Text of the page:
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Gators coach Kevin O'Sullivan and pitcher Johnny Magliozzi discuss a disappointing end to their season Saturday.

Saturday June 1, 2013Gators' Short Stay in Bloomington Resembled Their Roller-Coaster Season

Gators coach Kevin O'Sullivan and pitcher Johnny Magliozzi discuss a disappointing end to their season Saturday.

Scott Carter
By SCOTT CARTER Senior Writer

BLOOMINGTON, Ind. -- There are only so many ways to say the same thing.

That's what it seemed like after the Gators' 5-4 loss to Valparaiso on Saturday in the second round of the Bloomington Regional. It seemed that way on Friday, too, when the Gators lost 4-3 to Austin Peay in their NCAA Tournament opener.

"It comes down to the little things,'' Gators coach Kevin O'Sullivan said. "And we were not quite good enough on the little things."

In baseball jargon, those "little things" O'Sullivan is talking about include such tasks as moving runners over, being selective at the plate, throwing to the right base, hitting the cutoff man. The list goes on of those fundamental tasks that don't show up in the box score but make a difference in the outcomes of games.

Especially games in the postseason when every pitch counts.

Playing to keep its season alive, Florida carried a 4-1 lead into the bottom of the seventh inning Saturday.

Starter Johnny Magliozzi was cruising along. The sophomore right-hander, the team's closer much of the season, had retired seven consecutive Crusaders and 11 of 12 when Billy Cribbs stepped into the batter's box to lead off Valpo's seventh.

The Gators were nine outs away from advancing after Friday's disappointing loss to Austin Peay.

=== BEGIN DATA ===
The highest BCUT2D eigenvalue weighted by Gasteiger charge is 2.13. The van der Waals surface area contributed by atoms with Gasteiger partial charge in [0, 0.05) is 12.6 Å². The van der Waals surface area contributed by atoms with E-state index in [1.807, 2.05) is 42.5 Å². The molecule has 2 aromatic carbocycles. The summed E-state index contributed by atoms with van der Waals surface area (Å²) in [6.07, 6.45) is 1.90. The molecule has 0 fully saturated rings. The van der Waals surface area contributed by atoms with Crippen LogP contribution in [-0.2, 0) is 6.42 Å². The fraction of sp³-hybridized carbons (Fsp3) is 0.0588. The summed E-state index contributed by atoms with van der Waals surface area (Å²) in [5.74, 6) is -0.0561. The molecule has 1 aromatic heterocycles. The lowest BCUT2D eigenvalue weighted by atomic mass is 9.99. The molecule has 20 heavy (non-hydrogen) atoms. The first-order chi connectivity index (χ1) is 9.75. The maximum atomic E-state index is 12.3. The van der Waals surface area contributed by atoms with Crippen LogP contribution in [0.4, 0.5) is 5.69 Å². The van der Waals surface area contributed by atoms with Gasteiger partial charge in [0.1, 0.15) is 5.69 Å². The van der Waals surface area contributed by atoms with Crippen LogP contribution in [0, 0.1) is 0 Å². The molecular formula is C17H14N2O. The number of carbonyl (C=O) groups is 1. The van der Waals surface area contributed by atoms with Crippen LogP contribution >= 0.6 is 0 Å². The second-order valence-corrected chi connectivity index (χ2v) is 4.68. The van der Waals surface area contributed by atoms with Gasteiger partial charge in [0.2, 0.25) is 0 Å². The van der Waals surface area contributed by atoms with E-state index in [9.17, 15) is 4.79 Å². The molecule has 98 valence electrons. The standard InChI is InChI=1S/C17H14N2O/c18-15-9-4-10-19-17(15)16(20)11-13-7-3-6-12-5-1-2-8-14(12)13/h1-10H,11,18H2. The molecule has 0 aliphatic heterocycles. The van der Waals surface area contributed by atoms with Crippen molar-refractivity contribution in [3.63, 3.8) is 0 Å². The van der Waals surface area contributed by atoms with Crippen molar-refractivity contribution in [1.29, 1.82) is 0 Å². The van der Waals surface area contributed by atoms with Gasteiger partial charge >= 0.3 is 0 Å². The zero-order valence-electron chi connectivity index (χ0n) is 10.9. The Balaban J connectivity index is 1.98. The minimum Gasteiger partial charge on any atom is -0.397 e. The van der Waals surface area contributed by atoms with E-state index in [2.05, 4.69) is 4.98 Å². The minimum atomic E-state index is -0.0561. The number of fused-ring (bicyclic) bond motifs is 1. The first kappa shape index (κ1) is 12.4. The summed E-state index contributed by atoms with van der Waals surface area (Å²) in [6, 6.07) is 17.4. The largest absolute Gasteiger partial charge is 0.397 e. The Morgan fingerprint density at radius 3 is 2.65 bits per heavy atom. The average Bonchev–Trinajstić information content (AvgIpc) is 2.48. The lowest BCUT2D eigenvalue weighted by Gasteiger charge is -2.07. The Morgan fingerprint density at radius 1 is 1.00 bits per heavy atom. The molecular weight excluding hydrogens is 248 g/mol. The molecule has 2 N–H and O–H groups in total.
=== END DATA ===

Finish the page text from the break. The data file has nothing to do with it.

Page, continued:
Cribbs singled. No worries. Magliozzi then fell behind No. 9 hitter Bryce Hara, prompting a visit to the mound from O'Sullivan.

The brief chat didn't prevent Magliozzi from walking Hara to bring leadoff hitter Andrew Bain to the plate with two on, no out. Bain singled to load the bases and O'Sullivan had seen enough. He made the walk back to the mound.

Magliozzi was good Saturday, limiting the Crusaders to four hits and a run through six innings. He just wasn't good enough in the seventh.

"The bottom line about Johnny Magliozzi is if he doesn't perform like he did all year long, we would not be playing in this tournament,'' O'Sullivan said. "His numbers say that and his heart says that."

The Gators still led 4-1 when O'Sullivan called on left-hander Daniel Gibson to come in and face left-handed hitting shortstop Spencer Maloney, who homered in his first at-bat Saturday -- his first home run of the season and only the Crusaders' ninth -- to give Valparaiso a 1-0 lead.

Gibson induced a chopper to third baseman Josh Tobias. As Tobias smothered the ball and then tried to make a play at the plate, he fumbled the ball. He quickly grabbed it but Cribbs scored. Tobias then froze as Hara ran past him to third.

Those little things started to not go Florida's way.

"I just tried to keep it in front of me and it got off my chest and got behind me,'' Tobias said. "I should have stayed down better."